Electric Fields and Static Electricity

Matter is composed of atoms, and atoms are composed of subatomic particles called protons, neutrons, and electrons. Protons and neutrons reside in the atom's nucleus. Protons carry a positive charge (+), neutrons carry no charge. Electrons orbit the nucleus and carry a negative charge (-).

Different elements contain a different number of protons, neutrons, and electrons. Shown above, a lithium atom contains 3 protons, 4 neutrons, and 3 electrons. Normally an atom has the same number of electrons as it has protons, so the charges cancel out so the atom is neutral charge.

Shown above, particles with opposite charges attract one another. A negatively charged object and a positively charged object attract each other.

Particles with same charges repel one another. Two positively charged objects or two negatively charged objects repel one another.

A charged object is surrounded by an electrostatic field. It is conventional to represent that field by "lines of force". Arrows on the lines that radiate outward indicate the direction of the force that will be experienced by a same charged object that is brought into that field.

Arrows on the lines of force that point toward the charge indicate the direction of the force that will be experienced by an opposite charged object that is brought into that field.

Lines of force that are closer together indicate the force is greater. At greater distances from a charge the lines get farther apart, indicating that the force is weaker.

The strength of the attraction or repulsion force is determined by Coulomb's law.

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The magnitude of the electrostatic force F between two point charges q1 and q2 is directly proportional to the product of the magnitudes of charges and inversely proportional to the square of the distance between them.

Electric charge is measured in coulombs. A coulomb is the combined electrostatic charge on a certain number of electrons or protons. A coulomb is the amount of charge on 6.2425 x 10^18 electrons.

"Static" means unchanging. Static electricity is a phenomenon caused by a buildup of unbalanced electric charge that is not moving. Contact with another object, or being brought in the proximity of another object may cause charges to move. We are all familiar with the static electric charge caused by dragging our feet across a carpet and then the sudden static discharge caused by grabbing a door knob. This is static electricity phenomenon.

Charging by Friction

Some materials atoms tend to hold on to their electrons more strongly than others. With charging by friction, when two materials are rubbed together, one of them loses electrons and the other gains electrons.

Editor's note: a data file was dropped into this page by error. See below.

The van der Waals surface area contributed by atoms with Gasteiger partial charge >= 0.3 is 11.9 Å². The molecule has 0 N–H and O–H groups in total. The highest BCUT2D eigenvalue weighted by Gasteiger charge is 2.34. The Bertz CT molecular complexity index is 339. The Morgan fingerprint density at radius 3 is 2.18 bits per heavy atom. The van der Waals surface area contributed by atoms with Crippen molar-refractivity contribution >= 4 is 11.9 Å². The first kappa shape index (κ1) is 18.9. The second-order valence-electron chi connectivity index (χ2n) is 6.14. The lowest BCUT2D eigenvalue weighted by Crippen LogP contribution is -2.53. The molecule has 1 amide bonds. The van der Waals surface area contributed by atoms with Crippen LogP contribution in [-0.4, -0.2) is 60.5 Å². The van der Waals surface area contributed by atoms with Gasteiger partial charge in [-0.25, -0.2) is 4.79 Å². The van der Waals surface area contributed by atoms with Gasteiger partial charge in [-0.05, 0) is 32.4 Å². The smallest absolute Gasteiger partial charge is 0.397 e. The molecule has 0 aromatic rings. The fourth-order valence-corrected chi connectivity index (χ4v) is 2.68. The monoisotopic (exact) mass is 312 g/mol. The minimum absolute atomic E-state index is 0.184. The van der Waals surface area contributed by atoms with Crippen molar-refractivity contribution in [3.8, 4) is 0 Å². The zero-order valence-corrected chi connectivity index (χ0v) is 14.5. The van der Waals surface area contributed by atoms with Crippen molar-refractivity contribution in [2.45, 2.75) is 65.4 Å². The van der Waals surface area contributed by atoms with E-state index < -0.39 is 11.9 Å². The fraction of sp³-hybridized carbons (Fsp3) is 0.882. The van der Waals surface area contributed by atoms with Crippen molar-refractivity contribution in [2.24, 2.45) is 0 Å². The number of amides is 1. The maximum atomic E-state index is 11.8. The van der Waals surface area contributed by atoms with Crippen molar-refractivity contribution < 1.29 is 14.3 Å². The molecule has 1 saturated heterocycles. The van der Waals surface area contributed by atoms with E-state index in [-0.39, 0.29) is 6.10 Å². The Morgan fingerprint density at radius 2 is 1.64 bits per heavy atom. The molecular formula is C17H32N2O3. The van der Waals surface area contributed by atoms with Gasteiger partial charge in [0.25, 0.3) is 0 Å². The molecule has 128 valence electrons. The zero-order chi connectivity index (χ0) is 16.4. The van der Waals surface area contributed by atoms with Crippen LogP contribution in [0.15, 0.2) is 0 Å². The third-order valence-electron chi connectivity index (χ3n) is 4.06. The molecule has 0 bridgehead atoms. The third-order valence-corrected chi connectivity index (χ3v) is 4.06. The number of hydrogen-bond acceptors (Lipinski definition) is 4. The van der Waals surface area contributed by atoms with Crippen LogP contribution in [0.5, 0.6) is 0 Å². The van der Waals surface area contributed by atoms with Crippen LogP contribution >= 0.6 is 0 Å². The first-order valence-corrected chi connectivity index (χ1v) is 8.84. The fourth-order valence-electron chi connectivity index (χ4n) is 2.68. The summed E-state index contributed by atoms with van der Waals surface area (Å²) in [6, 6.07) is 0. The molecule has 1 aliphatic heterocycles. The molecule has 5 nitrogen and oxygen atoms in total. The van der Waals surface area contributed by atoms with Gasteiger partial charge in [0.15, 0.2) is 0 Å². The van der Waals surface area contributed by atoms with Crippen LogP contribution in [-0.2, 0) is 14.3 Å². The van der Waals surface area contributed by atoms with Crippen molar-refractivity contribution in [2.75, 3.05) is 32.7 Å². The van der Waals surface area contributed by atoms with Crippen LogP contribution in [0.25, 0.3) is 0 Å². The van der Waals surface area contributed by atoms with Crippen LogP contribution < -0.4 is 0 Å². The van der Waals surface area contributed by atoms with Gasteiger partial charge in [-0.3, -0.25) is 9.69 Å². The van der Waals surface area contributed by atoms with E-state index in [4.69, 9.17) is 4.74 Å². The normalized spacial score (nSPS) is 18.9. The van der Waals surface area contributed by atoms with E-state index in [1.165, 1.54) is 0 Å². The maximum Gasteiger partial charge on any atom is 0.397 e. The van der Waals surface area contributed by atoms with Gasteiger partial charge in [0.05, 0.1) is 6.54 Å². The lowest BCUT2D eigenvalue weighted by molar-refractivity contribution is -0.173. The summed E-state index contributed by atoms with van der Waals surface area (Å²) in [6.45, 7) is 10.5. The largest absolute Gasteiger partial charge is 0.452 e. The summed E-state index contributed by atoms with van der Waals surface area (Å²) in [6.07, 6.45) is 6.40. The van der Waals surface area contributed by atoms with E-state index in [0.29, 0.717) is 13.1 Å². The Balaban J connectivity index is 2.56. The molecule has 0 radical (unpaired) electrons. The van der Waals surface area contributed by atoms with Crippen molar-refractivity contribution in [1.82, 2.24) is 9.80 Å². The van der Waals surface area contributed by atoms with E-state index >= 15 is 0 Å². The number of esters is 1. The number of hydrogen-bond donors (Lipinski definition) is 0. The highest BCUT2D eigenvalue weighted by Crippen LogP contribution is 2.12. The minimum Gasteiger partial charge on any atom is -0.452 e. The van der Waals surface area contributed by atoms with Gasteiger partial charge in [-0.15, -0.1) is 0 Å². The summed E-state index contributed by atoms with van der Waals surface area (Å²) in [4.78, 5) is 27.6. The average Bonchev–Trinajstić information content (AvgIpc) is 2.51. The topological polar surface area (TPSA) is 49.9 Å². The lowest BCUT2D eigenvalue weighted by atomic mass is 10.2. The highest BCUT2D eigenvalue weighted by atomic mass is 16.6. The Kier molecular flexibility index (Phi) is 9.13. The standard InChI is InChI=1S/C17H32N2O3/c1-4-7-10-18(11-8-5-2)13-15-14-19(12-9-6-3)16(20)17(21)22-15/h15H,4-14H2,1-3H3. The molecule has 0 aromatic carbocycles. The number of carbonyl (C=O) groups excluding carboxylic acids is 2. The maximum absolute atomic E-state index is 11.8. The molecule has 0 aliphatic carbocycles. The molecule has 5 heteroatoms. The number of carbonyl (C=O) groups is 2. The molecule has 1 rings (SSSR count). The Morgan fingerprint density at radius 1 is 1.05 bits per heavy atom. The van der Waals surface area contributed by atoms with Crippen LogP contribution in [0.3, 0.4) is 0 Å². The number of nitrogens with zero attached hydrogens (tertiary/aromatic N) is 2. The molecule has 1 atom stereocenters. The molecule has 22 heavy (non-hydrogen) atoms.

Materials that give up electrons when rubbed become positively charged.


Materials that gain electrons when rubbed become negatively charged.


Charging by Contact

One object can become charged by coming into physical contact with another object. Electrons move from one object to the other at the point of contact. The electrons received by an object being charged, depending on how good a conductor of electricity the object is, may distribute themselves evenly over the entire surface of the object. Some materials are good conductors because their electrons, rather than being tightly bound to individual atoms, are free to move from one atom to another.

The picture above shows electroscope. An electroscope consists of a metal rod running down the center of an insulating jar and being attached to thin foil leaves. If a negatively charged object touches the top of the rod, the electrons move to the metal rod and down to the foil leaves. Since each leaf has the same charge, they repel each other. This is visible to the experimenter as the leaves move apart.

Charging by Induction

Electrostatic induction is a redistribution of electric charge, not by two objects touching, but by the influence of a charged field in one object.

Shown above is an illustration of two metal spheres, both neutrally charged and both insulated from the table.

A negatively charged rod is brought near one sphere. The electrostatic charge field around the negatively charged rod causes free elections in the nearby sphere to be repelled and, because the metal spheres are conductors, they move to the second metal sphere. The first metal sphere acquires a positive charge. The second metal sphere acquires a negative charge.

The two spheres are separated while the charged rod is still near the first sphere.

After the charged rod is removed, since the two metal spheres are separated, charge cannot flow from one sphere to the other to neutralize the charge. The first sphere maintains a positive charge, while the second sphere maintains a negative charge. Because the metal spheres are conductors, the charges distribute themselves evenly over the surface of the spheres.